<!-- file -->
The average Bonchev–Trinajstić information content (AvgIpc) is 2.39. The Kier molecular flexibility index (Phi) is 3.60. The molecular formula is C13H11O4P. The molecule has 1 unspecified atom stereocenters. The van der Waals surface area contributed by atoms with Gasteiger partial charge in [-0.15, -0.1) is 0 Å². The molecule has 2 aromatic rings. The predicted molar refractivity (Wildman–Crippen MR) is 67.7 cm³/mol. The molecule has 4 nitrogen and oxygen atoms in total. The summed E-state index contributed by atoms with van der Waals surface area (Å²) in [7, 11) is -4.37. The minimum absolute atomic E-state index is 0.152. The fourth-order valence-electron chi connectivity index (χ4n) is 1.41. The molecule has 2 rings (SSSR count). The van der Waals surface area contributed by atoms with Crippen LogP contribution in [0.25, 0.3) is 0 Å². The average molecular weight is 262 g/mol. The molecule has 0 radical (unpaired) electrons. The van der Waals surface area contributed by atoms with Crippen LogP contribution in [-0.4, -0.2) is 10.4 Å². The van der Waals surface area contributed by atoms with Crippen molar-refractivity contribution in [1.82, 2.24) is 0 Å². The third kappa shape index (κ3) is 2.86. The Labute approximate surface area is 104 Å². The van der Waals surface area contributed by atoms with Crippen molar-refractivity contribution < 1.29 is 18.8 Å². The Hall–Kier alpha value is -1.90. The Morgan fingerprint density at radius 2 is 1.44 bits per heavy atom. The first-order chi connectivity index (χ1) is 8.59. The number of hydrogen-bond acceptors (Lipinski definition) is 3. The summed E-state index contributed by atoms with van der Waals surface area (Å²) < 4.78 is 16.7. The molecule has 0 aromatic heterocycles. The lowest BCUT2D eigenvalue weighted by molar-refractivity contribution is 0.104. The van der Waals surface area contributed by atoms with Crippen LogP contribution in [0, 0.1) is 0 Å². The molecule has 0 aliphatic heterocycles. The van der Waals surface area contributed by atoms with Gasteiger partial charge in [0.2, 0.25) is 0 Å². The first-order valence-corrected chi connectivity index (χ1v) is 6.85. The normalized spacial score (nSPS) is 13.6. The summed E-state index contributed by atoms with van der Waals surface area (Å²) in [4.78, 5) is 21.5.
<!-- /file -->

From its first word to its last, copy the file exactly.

The average Bonchev–Trinajstić information content (AvgIpc) is 2.39. The Kier molecular flexibility index (Phi) is 3.60. The molecular formula is C13H11O4P. The molecule has 1 unspecified atom stereocenters. The van der Waals surface area contributed by atoms with Gasteiger partial charge in [-0.15, -0.1) is 0 Å². The molecule has 2 aromatic rings. The predicted molar refractivity (Wildman–Crippen MR) is 67.7 cm³/mol. The molecule has 4 nitrogen and oxygen atoms in total. The summed E-state index contributed by atoms with van der Waals surface area (Å²) in [7, 11) is -4.37. The minimum absolute atomic E-state index is 0.152. The fourth-order valence-electron chi connectivity index (χ4n) is 1.41. The molecule has 2 rings (SSSR count). The van der Waals surface area contributed by atoms with Crippen LogP contribution in [0.25, 0.3) is 0 Å². The average molecular weight is 262 g/mol. The molecule has 0 radical (unpaired) electrons. The van der Waals surface area contributed by atoms with Crippen LogP contribution in [-0.4, -0.2) is 10.4 Å². The van der Waals surface area contributed by atoms with Crippen molar-refractivity contribution in [1.82, 2.24) is 0 Å². The third kappa shape index (κ3) is 2.86. The Labute approximate surface area is 104 Å². The van der Waals surface area contributed by atoms with Crippen molar-refractivity contribution < 1.29 is 18.8 Å². The Hall–Kier alpha value is -1.90. The Morgan fingerprint density at radius 2 is 1.44 bits per heavy atom. The first-order chi connectivity index (χ1) is 8.59. The number of hydrogen-bond acceptors (Lipinski definition) is 3. The summed E-state index contributed by atoms with van der Waals surface area (Å²) < 4.78 is 16.7. The molecule has 0 aromatic heterocycles. The lowest BCUT2D eigenvalue weighted by molar-refractivity contribution is 0.104. The van der Waals surface area contributed by atoms with Crippen LogP contribution in [0, 0.1) is 0 Å². The molecule has 0 aliphatic heterocycles. The van der Waals surface area contributed by atoms with Gasteiger partial charge in [0.2, 0.25) is 0 Å². The first-order valence-corrected chi connectivity index (χ1v) is 6.85. The normalized spacial score (nSPS) is 13.6. The summed E-state index contributed by atoms with van der Waals surface area (Å²) in [4.78, 5) is 21.5.